iii) Regarding the clampdown on TRS (The Real Singapore) — the online fake news purveyor — its debarment was justified for the obvious reason of its pretending to be what it was not. The husband-and-wife duo were charged under the Sedition Act (the more serious section of the penal code than the ‘harmony law’ under which Amos was charged) and were sentenced to 8 and 10 months respectively. (Incidentally, I would have no issue with the trial Judge sentencing the 3-month pregnant wife to home incarceration were that the case).
iv) The final two examples you cited for the premise in your write-up that Singapore gov. abuses its ‘hate speech’ law, pertain to homophobic statements made by Prof K Aljunied and Mr. Bryan Lim Sian Yang. The former received a severe warning from the authority for equating homosexuality to ‘diseases’ and for his mouthing off that ‘these cancers be stopped in their tracks’; the latter was fined $2500 for thundering online threat to ‘open fire’ on the gay community. Again, I’m puzzled by your vagueness of implication here: are you suggesting that they should be punished with jail sentences à la Amos for their one-off utterances? Amos was given every opportunity time and again to retract which he refused; Amos was bent on making an Internet career for himself predicated on insulting and profaning the religion of some 1.6 billion faithful who regard their religious icons more seriously than the others; Amos in all likelihood would be dead by now if the authorities were to blithely turn a blind eye and leave him to his own devices.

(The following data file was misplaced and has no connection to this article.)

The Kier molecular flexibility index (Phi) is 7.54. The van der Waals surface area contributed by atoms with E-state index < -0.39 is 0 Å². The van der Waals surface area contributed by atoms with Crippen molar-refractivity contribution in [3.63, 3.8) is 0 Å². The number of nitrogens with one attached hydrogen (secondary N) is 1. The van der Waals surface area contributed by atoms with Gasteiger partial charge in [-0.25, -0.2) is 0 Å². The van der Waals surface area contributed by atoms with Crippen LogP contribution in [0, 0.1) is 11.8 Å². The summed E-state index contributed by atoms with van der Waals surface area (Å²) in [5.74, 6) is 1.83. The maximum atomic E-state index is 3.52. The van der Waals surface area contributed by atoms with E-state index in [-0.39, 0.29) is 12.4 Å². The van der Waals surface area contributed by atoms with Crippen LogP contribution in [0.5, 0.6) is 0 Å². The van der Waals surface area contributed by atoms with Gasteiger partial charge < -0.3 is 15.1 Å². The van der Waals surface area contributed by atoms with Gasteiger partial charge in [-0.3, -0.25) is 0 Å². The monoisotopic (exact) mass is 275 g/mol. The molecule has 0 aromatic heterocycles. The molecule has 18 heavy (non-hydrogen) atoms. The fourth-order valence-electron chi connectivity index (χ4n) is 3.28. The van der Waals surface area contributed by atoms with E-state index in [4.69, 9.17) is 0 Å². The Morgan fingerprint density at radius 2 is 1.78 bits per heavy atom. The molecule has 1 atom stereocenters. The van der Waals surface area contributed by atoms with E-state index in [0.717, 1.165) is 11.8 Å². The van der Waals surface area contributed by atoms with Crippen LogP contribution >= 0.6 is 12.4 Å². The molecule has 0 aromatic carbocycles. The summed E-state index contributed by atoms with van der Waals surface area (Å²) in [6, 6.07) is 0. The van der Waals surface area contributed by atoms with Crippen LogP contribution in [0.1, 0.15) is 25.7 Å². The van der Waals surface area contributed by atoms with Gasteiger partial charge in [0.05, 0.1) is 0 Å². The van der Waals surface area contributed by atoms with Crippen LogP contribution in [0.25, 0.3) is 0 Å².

In fine, I’ll let the discerning readers decide for themselves whether you made your case for your article’s headline.